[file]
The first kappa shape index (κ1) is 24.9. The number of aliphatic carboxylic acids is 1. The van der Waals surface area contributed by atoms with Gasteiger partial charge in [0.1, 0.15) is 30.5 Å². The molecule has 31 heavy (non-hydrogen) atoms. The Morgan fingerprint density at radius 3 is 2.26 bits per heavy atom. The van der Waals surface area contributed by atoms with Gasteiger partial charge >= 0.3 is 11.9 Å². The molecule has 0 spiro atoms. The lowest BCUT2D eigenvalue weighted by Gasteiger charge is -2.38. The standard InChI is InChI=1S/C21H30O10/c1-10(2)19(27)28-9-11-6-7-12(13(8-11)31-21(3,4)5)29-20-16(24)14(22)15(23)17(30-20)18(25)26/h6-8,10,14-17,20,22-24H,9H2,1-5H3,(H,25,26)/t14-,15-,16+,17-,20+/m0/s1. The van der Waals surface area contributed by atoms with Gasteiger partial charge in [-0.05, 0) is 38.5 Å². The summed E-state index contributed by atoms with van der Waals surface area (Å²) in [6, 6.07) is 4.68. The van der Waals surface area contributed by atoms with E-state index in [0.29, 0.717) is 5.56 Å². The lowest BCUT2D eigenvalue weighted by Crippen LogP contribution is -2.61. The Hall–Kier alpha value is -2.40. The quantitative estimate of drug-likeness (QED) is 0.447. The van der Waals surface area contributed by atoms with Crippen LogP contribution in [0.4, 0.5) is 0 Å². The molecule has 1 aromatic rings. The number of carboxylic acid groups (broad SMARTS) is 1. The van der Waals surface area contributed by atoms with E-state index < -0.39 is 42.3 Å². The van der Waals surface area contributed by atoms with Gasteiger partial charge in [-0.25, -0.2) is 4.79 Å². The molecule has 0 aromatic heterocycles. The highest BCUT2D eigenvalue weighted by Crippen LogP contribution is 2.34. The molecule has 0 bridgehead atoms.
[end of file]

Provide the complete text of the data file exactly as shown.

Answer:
The first kappa shape index (κ1) is 24.9. The number of aliphatic carboxylic acids is 1. The van der Waals surface area contributed by atoms with Gasteiger partial charge in [0.1, 0.15) is 30.5 Å². The molecule has 31 heavy (non-hydrogen) atoms. The Morgan fingerprint density at radius 3 is 2.26 bits per heavy atom. The van der Waals surface area contributed by atoms with Gasteiger partial charge >= 0.3 is 11.9 Å². The molecule has 0 spiro atoms. The lowest BCUT2D eigenvalue weighted by Gasteiger charge is -2.38. The standard InChI is InChI=1S/C21H30O10/c1-10(2)19(27)28-9-11-6-7-12(13(8-11)31-21(3,4)5)29-20-16(24)14(22)15(23)17(30-20)18(25)26/h6-8,10,14-17,20,22-24H,9H2,1-5H3,(H,25,26)/t14-,15-,16+,17-,20+/m0/s1. The van der Waals surface area contributed by atoms with Gasteiger partial charge in [-0.05, 0) is 38.5 Å². The summed E-state index contributed by atoms with van der Waals surface area (Å²) in [6, 6.07) is 4.68. The van der Waals surface area contributed by atoms with E-state index in [0.29, 0.717) is 5.56 Å². The lowest BCUT2D eigenvalue weighted by Crippen LogP contribution is -2.61. The Hall–Kier alpha value is -2.40. The quantitative estimate of drug-likeness (QED) is 0.447. The van der Waals surface area contributed by atoms with Crippen LogP contribution in [0.4, 0.5) is 0 Å². The molecule has 1 aromatic rings. The number of carboxylic acid groups (broad SMARTS) is 1. The van der Waals surface area contributed by atoms with E-state index < -0.39 is 42.3 Å². The van der Waals surface area contributed by atoms with Gasteiger partial charge in [-0.25, -0.2) is 4.79 Å². The molecule has 0 aromatic heterocycles. The highest BCUT2D eigenvalue weighted by Crippen LogP contribution is 2.34. The molecule has 0 bridgehead atoms.